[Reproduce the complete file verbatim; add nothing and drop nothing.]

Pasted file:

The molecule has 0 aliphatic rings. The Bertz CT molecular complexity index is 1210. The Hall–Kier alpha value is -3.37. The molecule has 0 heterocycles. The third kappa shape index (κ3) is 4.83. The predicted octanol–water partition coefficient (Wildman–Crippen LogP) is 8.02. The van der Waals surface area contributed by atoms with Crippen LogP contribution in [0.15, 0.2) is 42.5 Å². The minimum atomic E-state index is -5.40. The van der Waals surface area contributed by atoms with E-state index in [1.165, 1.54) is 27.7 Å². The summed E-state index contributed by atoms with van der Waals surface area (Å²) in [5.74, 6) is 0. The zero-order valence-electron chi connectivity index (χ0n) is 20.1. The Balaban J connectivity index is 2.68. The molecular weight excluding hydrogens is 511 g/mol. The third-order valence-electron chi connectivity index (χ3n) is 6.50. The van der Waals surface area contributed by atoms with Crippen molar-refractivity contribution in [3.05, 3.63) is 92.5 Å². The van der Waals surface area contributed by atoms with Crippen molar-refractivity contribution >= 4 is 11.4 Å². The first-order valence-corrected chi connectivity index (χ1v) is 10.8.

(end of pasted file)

The molecule has 0 aliphatic rings. The Bertz CT molecular complexity index is 1210. The Hall–Kier alpha value is -3.37. The molecule has 0 heterocycles. The third kappa shape index (κ3) is 4.83. The predicted octanol–water partition coefficient (Wildman–Crippen LogP) is 8.02. The van der Waals surface area contributed by atoms with Crippen LogP contribution in [0.15, 0.2) is 42.5 Å². The minimum atomic E-state index is -5.40. The van der Waals surface area contributed by atoms with E-state index in [1.165, 1.54) is 27.7 Å². The summed E-state index contributed by atoms with van der Waals surface area (Å²) in [5.74, 6) is 0. The zero-order valence-electron chi connectivity index (χ0n) is 20.1. The Balaban J connectivity index is 2.68. The molecular weight excluding hydrogens is 511 g/mol. The third-order valence-electron chi connectivity index (χ3n) is 6.50. The van der Waals surface area contributed by atoms with Crippen molar-refractivity contribution in [3.05, 3.63) is 92.5 Å². The van der Waals surface area contributed by atoms with Crippen molar-refractivity contribution >= 4 is 11.4 Å². The first-order valence-corrected chi connectivity index (χ1v) is 10.8.